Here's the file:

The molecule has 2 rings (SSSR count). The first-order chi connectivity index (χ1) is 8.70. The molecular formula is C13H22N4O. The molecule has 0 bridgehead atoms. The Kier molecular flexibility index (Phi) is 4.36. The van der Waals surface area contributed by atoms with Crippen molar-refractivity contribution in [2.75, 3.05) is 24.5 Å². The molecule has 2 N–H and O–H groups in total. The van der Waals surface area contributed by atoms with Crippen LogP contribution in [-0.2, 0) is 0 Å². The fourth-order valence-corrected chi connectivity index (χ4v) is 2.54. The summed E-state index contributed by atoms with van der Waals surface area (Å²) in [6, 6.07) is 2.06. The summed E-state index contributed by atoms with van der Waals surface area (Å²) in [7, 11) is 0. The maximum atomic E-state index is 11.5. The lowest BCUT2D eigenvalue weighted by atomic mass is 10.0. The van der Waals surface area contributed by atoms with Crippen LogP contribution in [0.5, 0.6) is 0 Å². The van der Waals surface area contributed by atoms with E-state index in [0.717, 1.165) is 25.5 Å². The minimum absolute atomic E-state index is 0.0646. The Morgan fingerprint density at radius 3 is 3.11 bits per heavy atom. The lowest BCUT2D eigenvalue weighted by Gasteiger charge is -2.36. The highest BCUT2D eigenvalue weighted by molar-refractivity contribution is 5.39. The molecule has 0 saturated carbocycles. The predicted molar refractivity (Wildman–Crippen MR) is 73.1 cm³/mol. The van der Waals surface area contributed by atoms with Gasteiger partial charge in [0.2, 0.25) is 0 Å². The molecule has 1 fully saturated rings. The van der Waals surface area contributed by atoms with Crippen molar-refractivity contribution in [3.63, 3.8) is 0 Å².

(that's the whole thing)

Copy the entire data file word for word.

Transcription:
The molecule has 2 rings (SSSR count). The first-order chi connectivity index (χ1) is 8.70. The molecular formula is C13H22N4O. The molecule has 0 bridgehead atoms. The Kier molecular flexibility index (Phi) is 4.36. The van der Waals surface area contributed by atoms with Crippen molar-refractivity contribution in [2.75, 3.05) is 24.5 Å². The molecule has 2 N–H and O–H groups in total. The van der Waals surface area contributed by atoms with Crippen LogP contribution in [-0.2, 0) is 0 Å². The fourth-order valence-corrected chi connectivity index (χ4v) is 2.54. The summed E-state index contributed by atoms with van der Waals surface area (Å²) in [6, 6.07) is 2.06. The summed E-state index contributed by atoms with van der Waals surface area (Å²) in [7, 11) is 0. The maximum atomic E-state index is 11.5. The lowest BCUT2D eigenvalue weighted by atomic mass is 10.0. The van der Waals surface area contributed by atoms with Crippen LogP contribution in [0.5, 0.6) is 0 Å². The van der Waals surface area contributed by atoms with E-state index in [0.717, 1.165) is 25.5 Å². The minimum absolute atomic E-state index is 0.0646. The Morgan fingerprint density at radius 3 is 3.11 bits per heavy atom. The lowest BCUT2D eigenvalue weighted by Gasteiger charge is -2.36. The highest BCUT2D eigenvalue weighted by molar-refractivity contribution is 5.39. The molecule has 0 saturated carbocycles. The predicted molar refractivity (Wildman–Crippen MR) is 73.1 cm³/mol. The van der Waals surface area contributed by atoms with Gasteiger partial charge in [0.2, 0.25) is 0 Å². The molecule has 1 fully saturated rings. The van der Waals surface area contributed by atoms with Crippen molar-refractivity contribution in [3.63, 3.8) is 0 Å².